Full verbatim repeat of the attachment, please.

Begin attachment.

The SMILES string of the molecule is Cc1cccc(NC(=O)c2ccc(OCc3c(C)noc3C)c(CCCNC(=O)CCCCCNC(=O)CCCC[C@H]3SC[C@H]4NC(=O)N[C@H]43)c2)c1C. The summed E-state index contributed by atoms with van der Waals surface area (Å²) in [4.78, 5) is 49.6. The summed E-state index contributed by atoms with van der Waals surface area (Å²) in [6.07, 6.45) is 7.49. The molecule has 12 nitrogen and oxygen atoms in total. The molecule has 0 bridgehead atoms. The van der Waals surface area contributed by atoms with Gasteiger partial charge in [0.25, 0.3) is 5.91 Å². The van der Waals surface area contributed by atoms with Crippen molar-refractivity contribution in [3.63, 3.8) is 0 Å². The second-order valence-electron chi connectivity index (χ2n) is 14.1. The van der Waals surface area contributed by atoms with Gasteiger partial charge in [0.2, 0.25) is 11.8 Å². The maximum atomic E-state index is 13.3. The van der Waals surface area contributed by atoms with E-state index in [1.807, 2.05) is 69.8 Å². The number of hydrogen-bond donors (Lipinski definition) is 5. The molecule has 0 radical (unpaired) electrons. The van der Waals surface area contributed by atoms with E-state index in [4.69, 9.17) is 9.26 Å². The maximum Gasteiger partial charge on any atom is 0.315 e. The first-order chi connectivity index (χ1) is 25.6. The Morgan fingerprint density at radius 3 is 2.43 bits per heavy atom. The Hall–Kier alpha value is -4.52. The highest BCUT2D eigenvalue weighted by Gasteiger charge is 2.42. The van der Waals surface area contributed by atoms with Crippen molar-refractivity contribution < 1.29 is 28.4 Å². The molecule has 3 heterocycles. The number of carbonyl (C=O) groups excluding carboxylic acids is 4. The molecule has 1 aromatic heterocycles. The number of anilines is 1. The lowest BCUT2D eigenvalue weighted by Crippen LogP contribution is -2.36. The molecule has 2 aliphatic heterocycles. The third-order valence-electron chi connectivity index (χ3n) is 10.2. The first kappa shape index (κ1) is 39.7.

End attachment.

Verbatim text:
The SMILES string of the molecule is Cc1cccc(NC(=O)c2ccc(OCc3c(C)noc3C)c(CCCNC(=O)CCCCCNC(=O)CCCC[C@H]3SC[C@H]4NC(=O)N[C@H]43)c2)c1C. The summed E-state index contributed by atoms with van der Waals surface area (Å²) in [4.78, 5) is 49.6. The summed E-state index contributed by atoms with van der Waals surface area (Å²) in [6.07, 6.45) is 7.49. The molecule has 12 nitrogen and oxygen atoms in total. The molecule has 0 bridgehead atoms. The van der Waals surface area contributed by atoms with Gasteiger partial charge in [0.25, 0.3) is 5.91 Å². The van der Waals surface area contributed by atoms with Crippen molar-refractivity contribution in [3.63, 3.8) is 0 Å². The second-order valence-electron chi connectivity index (χ2n) is 14.1. The van der Waals surface area contributed by atoms with Gasteiger partial charge in [0.2, 0.25) is 11.8 Å². The maximum atomic E-state index is 13.3. The van der Waals surface area contributed by atoms with E-state index in [1.807, 2.05) is 69.8 Å². The number of hydrogen-bond donors (Lipinski definition) is 5. The molecule has 0 radical (unpaired) electrons. The van der Waals surface area contributed by atoms with E-state index in [4.69, 9.17) is 9.26 Å². The maximum Gasteiger partial charge on any atom is 0.315 e. The first-order chi connectivity index (χ1) is 25.6. The Morgan fingerprint density at radius 3 is 2.43 bits per heavy atom. The Hall–Kier alpha value is -4.52. The highest BCUT2D eigenvalue weighted by Gasteiger charge is 2.42. The van der Waals surface area contributed by atoms with Crippen molar-refractivity contribution < 1.29 is 28.4 Å². The molecule has 3 heterocycles. The number of carbonyl (C=O) groups excluding carboxylic acids is 4. The molecule has 1 aromatic heterocycles. The number of anilines is 1. The lowest BCUT2D eigenvalue weighted by Crippen LogP contribution is -2.36. The molecule has 2 aliphatic heterocycles. The third-order valence-electron chi connectivity index (χ3n) is 10.2. The first kappa shape index (κ1) is 39.7.